“Somehow, of all the dumb ideas I ever had, this is the one that caught on.”
— David Barstow Robinson, event organizer
Bikes bring people together. It’s a corny phrase, but there was never a more fitting example than at the Ladds 500 on Saturday.
Ladd Circle Park in inner southeast Portland was the center of the local cycling solar system and a galaxy of people and wheeled contraptions of every imaginable type orbited around it. Described by one participant as “hipster NASCAR,” dozens of teams and a huge crowd turned out for the very unserious “5th first annual” relay where teams pedal 500 laps around a 0.2-mile traffic circle.
The City of Portland issued a permit for the event to hold a gathering in the Park, but the road remained open to everyone. Throughout the day drivers navigated through hundreds of Ladds 500 pedalers without a problem. When TriMet buses showed up, they were ferried to their stops by volunteers and sympathetic riders.(Photos: Jonathan Maus/BikePortland)
Held for the first time in 2016 and shelved for the last two years because of Covid, the Ladds 500 has become one of the biggest and most-anticipated events on the local bike fun calendar. It carries on a proud Portland tradition of “free fun” on public streets.
Founder and chief organizer of the event, David Barstow Robinson, started it on a whim with a Facebook post. “And somehow it caught on,” he shared with me. “Somehow, of all the dumb ideas I ever had, this is the one that caught on.” Barstow sees his event as the continuation of a legacy of “free fun” on bikes in Portland that goes back decades.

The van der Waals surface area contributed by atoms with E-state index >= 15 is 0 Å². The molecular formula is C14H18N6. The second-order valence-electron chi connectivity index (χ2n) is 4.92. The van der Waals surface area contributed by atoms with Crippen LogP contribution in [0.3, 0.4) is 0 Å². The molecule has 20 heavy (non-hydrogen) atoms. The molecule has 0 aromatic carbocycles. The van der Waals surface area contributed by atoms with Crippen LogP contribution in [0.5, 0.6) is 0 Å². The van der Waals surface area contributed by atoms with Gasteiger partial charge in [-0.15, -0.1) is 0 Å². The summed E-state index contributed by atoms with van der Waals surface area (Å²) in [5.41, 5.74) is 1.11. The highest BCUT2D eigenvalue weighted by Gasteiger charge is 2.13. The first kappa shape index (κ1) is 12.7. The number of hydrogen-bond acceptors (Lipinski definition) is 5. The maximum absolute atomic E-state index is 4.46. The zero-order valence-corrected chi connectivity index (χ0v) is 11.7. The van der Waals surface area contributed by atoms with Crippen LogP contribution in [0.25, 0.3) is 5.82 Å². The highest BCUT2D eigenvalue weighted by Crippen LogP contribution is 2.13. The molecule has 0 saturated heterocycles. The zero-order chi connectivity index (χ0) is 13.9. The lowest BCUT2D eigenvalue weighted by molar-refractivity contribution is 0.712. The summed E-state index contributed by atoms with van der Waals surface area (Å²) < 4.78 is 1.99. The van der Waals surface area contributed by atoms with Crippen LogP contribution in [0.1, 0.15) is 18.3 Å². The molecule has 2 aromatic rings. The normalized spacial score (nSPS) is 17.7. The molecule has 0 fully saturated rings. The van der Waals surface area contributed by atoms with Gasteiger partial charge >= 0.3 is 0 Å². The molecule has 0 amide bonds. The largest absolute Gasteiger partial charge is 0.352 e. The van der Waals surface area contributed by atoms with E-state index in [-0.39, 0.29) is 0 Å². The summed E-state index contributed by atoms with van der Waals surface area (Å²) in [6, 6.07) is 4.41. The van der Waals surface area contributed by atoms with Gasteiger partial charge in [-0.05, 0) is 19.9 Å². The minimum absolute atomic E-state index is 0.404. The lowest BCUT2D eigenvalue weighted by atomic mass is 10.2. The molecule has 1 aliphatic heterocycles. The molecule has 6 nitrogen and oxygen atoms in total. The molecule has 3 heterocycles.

As for the competition? It’s really not one. “There’s no glory in it, other than the glory of having done it,” he said.
But don’t tell that to riders on all the teams whose names decorated a leaderboard at the center of the park: Champ Camp, Virgins Who Can’t Ride, WartHogz, Corvidae Bike Club, Bike Loud PDX, Shifting Queers, Team Fast Food, and so on. There were many of Portland’s bike tribes represented Saturday, and some that formed just for the event.
I noticed one guy on the edge of the circle with a look that mixed quizzical and curious. I told him what it was and urged him to just pedal a few laps. I saw him about 30 minutes later, spinning around the circle in a big group, with a bead of sweat on his face. “I was just out running errands, but I don’t plan to stop now!” he said.
Riders of a massive, circular “brew bike” also tried to keep their momentum going throughout the day. I hopped onto one of the six empty seats and learned it was piloted by members of Team Super Best Pals Forever. The best part? Turns out anyone who pedals is a member, and also, a best pal.
“See you later,” said one of the riders, “You’re our best friend now!”
That’s the magic of events like this. Just show up and you instantly have a bunch of friends.
What do nearby residents think of all this silliness? One guy on a mobility scooter pulled over after zooming around one lap. He told me he lives on the corner. How’d it go? I asked him. “It’s great energy. Great event. Best thing since sliced bread.”
If you missed it, watch our video for an interview with David Barstow Robinson and other wonderful people. And don’t make the same mistake next year! The date is already set for April 15th, 2023.